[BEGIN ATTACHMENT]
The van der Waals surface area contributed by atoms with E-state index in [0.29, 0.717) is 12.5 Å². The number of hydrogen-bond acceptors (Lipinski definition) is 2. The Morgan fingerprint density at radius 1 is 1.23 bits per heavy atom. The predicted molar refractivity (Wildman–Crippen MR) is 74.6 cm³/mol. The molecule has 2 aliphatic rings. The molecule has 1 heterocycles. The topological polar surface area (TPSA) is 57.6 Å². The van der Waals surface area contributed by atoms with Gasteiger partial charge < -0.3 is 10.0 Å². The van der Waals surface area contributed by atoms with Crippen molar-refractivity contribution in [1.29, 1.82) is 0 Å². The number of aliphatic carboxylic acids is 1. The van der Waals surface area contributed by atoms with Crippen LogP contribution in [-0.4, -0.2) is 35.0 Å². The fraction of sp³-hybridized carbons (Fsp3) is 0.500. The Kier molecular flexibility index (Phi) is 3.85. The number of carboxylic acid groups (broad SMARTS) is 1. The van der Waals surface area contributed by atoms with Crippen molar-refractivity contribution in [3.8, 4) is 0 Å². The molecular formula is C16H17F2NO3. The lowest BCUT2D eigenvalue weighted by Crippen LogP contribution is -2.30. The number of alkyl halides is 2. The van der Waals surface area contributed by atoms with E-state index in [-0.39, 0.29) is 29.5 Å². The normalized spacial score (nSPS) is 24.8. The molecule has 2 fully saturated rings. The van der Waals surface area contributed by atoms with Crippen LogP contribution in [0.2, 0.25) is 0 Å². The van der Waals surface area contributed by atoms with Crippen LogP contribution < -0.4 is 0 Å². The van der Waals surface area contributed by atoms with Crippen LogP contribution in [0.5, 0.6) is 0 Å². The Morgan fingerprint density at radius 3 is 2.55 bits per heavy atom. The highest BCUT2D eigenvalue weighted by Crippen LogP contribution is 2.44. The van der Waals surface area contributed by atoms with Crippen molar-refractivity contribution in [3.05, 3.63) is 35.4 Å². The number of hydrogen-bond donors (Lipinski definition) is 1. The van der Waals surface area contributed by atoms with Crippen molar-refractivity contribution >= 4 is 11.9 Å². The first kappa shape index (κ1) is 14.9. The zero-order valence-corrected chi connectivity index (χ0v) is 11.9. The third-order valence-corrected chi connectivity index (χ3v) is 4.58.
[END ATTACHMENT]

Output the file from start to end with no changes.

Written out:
The van der Waals surface area contributed by atoms with E-state index in [0.29, 0.717) is 12.5 Å². The number of hydrogen-bond acceptors (Lipinski definition) is 2. The Morgan fingerprint density at radius 1 is 1.23 bits per heavy atom. The predicted molar refractivity (Wildman–Crippen MR) is 74.6 cm³/mol. The molecule has 2 aliphatic rings. The molecule has 1 heterocycles. The topological polar surface area (TPSA) is 57.6 Å². The van der Waals surface area contributed by atoms with Gasteiger partial charge < -0.3 is 10.0 Å². The van der Waals surface area contributed by atoms with Crippen molar-refractivity contribution in [1.29, 1.82) is 0 Å². The number of aliphatic carboxylic acids is 1. The van der Waals surface area contributed by atoms with Crippen LogP contribution in [-0.4, -0.2) is 35.0 Å². The fraction of sp³-hybridized carbons (Fsp3) is 0.500. The Kier molecular flexibility index (Phi) is 3.85. The number of carboxylic acid groups (broad SMARTS) is 1. The van der Waals surface area contributed by atoms with Crippen molar-refractivity contribution in [3.8, 4) is 0 Å². The molecular formula is C16H17F2NO3. The lowest BCUT2D eigenvalue weighted by Crippen LogP contribution is -2.30. The number of alkyl halides is 2. The van der Waals surface area contributed by atoms with E-state index in [-0.39, 0.29) is 29.5 Å². The normalized spacial score (nSPS) is 24.8. The molecule has 2 fully saturated rings. The van der Waals surface area contributed by atoms with Crippen LogP contribution in [0.2, 0.25) is 0 Å². The van der Waals surface area contributed by atoms with Crippen LogP contribution < -0.4 is 0 Å². The van der Waals surface area contributed by atoms with Crippen LogP contribution in [0.5, 0.6) is 0 Å². The Morgan fingerprint density at radius 3 is 2.55 bits per heavy atom. The highest BCUT2D eigenvalue weighted by Crippen LogP contribution is 2.44. The van der Waals surface area contributed by atoms with Crippen molar-refractivity contribution in [3.05, 3.63) is 35.4 Å². The number of hydrogen-bond donors (Lipinski definition) is 1. The van der Waals surface area contributed by atoms with Crippen molar-refractivity contribution >= 4 is 11.9 Å². The first kappa shape index (κ1) is 14.9. The zero-order valence-corrected chi connectivity index (χ0v) is 11.9. The third-order valence-corrected chi connectivity index (χ3v) is 4.58.